Bureaucracy vs Brilliance – Is poor culture the problem

Although we’re frustrated with Council’s bureaucracy all year long, the lead up to Christmas really begins to test our patience. Thankfully, a wonderfully crafted article by Jim Bright of the Sydney Morning Herald has let us know we’re not alone in the world. He has perfectly articulated what it’s like to work through Council, but also what it means to be an innovator. Something that we aspire to be at Mt Hobson Group!

Bureaucracy is boring, but a least it’s stable

The article starts by outlining how people don’t ‘do’ brilliance very well. According to Bright most of us would rather ‘be a shepherd on a cat farm’ than recruit someone who is brilliant. This is especially true for Council’s and Government organisations.  Brilliant people tend to innovate. They see processes that can work faster, cheaper and with better outcomes. And for organisations that thrive on stability, common understanding and long standing expectations change can be very scary. If bureaucratic organisations started hiring brilliant thinkers, their safe, stable and predictable workplaces would be thrown out of whack!


And to a degree, that fear is understandable. If your entire organisation functioned due to funding of millions of hard working people, there is a degree of stability you must provide. We don’t want our cities to fall into chaos after all! But there is a difference between small organisational change that improves the day-to-day running of an office, and organisation wide change like moving the front door or no longer allowing people to pay their bills with EFTPOS.

Brilliance doesn’t have to be huge organisational change

Improving the courier delivery process would be a small innovation that would significantly improve things. I have no idea what the current process is, but I can sure tell you it isn’t working. Applications and cheques are being delivered to Council’s front desk but being lost into Council limbo land. It truly mustn’t be so hard to get an application to the desk of the person it is directly addressed to! Alas, that’s bureaucracy for you!

We also had an Auckland Transport manager talk to us about the proposed speed limit reduction.  He started by saying that last year, upon review Auckland Transport could do much better listening and communicating.  That sounded promising until he then told us about how right they were about this new speed reduction initiative such that they wanted to bypass any public consultation and had been to the Government seeking a law change.   So to change a culture is not words, it is actions.  And so far they continue to be missing in action.

Generational conservatism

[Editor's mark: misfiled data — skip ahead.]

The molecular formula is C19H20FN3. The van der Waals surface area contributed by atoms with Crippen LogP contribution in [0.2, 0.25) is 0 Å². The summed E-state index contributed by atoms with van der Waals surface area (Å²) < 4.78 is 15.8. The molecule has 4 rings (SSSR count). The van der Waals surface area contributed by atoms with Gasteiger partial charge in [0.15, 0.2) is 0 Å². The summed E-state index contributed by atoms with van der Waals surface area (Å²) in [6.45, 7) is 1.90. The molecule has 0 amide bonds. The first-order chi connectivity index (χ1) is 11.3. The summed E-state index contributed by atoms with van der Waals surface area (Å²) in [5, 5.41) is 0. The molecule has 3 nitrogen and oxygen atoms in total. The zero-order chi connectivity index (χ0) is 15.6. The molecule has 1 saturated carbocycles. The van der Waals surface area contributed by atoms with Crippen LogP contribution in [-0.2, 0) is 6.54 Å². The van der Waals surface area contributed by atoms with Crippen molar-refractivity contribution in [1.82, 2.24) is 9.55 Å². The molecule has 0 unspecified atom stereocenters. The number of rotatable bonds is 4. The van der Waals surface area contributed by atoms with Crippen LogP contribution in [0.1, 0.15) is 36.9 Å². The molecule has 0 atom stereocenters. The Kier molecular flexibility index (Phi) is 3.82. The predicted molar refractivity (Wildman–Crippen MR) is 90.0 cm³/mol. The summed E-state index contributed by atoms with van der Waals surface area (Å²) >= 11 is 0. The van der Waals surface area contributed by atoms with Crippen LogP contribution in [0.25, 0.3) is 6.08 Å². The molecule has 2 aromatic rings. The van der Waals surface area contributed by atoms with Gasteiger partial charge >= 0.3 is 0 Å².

And we don’t want to diminish the work of a few brilliant people at Council, because they really do exist and they are really fantastic. We work with extremely competent team leaders, planners and policy makers at Council. But they are not the majority. And I think the reason is because on their first day, new planners must feel an expectation to conform to the cultural code of their new workplace. This can be further enforced when managers that are particularly conservative and train new personnel with the same conservative attitude. This results in a new generation of conservative planners. And so the cycle continues.

Cycle of bureaucracy

This is possibly one of the sadder moments for me. Planners who left university starry eyed thinking they will change the world, being reduced to paper shuffling, report writing bureaucrats that rely on their specialists and won’t take an objective stance on planning matters they are meant to be experts in!

Comparatively: sentiments such as “they act without permission” really ring true for me. We at Mt Hobson Group recognise that sometimes things are just easier if you give it a go. If we all went around begging for approval from Council before we did anything nothing would happen. Taking initiative is something that I encourage all MHG staff to do. Pre-empting issues before they happen really helps ensure all of our projects run smoothly.

Growth begs for stability and process

The article goes on to say companies that grow tend to attract bureaucracies. This is one of the major reasons MHG has always remained fairly small. As a company grows the need for processes and structure increases while employee freedom decreases. We also really enjoy how nimble our company is. We can manoeuvre around issues and conflicts in our projects easily.

As I write this however, I can’t help but laugh at myself. The last line of the article really hits the nail on the head: “if you can’t dazzle them with brilliance, baffle them with bull”. This is probably the case with most things I write, including this article.   Christmas is fast approaching.  Have fun and see you all next year for more of the same no doubt.

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